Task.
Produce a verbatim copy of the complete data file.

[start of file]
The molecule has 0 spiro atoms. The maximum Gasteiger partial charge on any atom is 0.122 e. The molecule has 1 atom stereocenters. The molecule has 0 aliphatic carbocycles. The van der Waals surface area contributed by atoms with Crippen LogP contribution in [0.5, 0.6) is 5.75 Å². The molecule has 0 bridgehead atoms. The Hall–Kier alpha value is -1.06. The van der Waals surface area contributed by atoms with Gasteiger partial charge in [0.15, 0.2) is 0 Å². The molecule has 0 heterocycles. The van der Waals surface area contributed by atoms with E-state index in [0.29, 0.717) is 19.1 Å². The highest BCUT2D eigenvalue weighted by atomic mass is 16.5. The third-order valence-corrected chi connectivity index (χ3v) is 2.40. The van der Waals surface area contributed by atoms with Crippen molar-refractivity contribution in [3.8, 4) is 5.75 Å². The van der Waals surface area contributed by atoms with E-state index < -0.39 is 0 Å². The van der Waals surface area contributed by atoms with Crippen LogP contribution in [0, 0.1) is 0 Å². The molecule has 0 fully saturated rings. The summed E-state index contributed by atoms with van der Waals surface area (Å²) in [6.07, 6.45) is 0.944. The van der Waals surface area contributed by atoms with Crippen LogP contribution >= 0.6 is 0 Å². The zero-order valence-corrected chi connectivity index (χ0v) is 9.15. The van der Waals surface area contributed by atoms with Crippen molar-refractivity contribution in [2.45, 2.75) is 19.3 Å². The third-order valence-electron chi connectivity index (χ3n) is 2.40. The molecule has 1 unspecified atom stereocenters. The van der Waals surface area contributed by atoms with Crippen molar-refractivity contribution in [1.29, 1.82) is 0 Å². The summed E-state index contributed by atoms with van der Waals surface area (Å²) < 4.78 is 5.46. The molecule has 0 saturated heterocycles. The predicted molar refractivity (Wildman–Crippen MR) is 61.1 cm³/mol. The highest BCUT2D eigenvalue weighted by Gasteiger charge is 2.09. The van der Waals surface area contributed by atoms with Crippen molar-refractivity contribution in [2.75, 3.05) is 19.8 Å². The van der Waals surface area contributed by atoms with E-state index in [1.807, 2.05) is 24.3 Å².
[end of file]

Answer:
The molecule has 0 spiro atoms. The maximum Gasteiger partial charge on any atom is 0.122 e. The molecule has 1 atom stereocenters. The molecule has 0 aliphatic carbocycles. The van der Waals surface area contributed by atoms with Crippen LogP contribution in [0.5, 0.6) is 5.75 Å². The molecule has 0 bridgehead atoms. The Hall–Kier alpha value is -1.06. The van der Waals surface area contributed by atoms with Gasteiger partial charge in [0.15, 0.2) is 0 Å². The molecule has 0 heterocycles. The van der Waals surface area contributed by atoms with E-state index in [0.29, 0.717) is 19.1 Å². The highest BCUT2D eigenvalue weighted by atomic mass is 16.5. The third-order valence-corrected chi connectivity index (χ3v) is 2.40. The van der Waals surface area contributed by atoms with Crippen molar-refractivity contribution in [3.8, 4) is 5.75 Å². The van der Waals surface area contributed by atoms with E-state index < -0.39 is 0 Å². The van der Waals surface area contributed by atoms with Crippen LogP contribution in [0, 0.1) is 0 Å². The molecule has 0 fully saturated rings. The summed E-state index contributed by atoms with van der Waals surface area (Å²) in [6.07, 6.45) is 0.944. The van der Waals surface area contributed by atoms with Crippen LogP contribution >= 0.6 is 0 Å². The zero-order valence-corrected chi connectivity index (χ0v) is 9.15. The van der Waals surface area contributed by atoms with Crippen molar-refractivity contribution in [2.45, 2.75) is 19.3 Å². The third-order valence-electron chi connectivity index (χ3n) is 2.40. The molecule has 1 unspecified atom stereocenters. The van der Waals surface area contributed by atoms with Crippen molar-refractivity contribution in [1.29, 1.82) is 0 Å². The summed E-state index contributed by atoms with van der Waals surface area (Å²) < 4.78 is 5.46. The molecule has 0 saturated heterocycles. The predicted molar refractivity (Wildman–Crippen MR) is 61.1 cm³/mol. The highest BCUT2D eigenvalue weighted by Gasteiger charge is 2.09. The van der Waals surface area contributed by atoms with Crippen molar-refractivity contribution in [2.75, 3.05) is 19.8 Å². The van der Waals surface area contributed by atoms with E-state index in [1.807, 2.05) is 24.3 Å².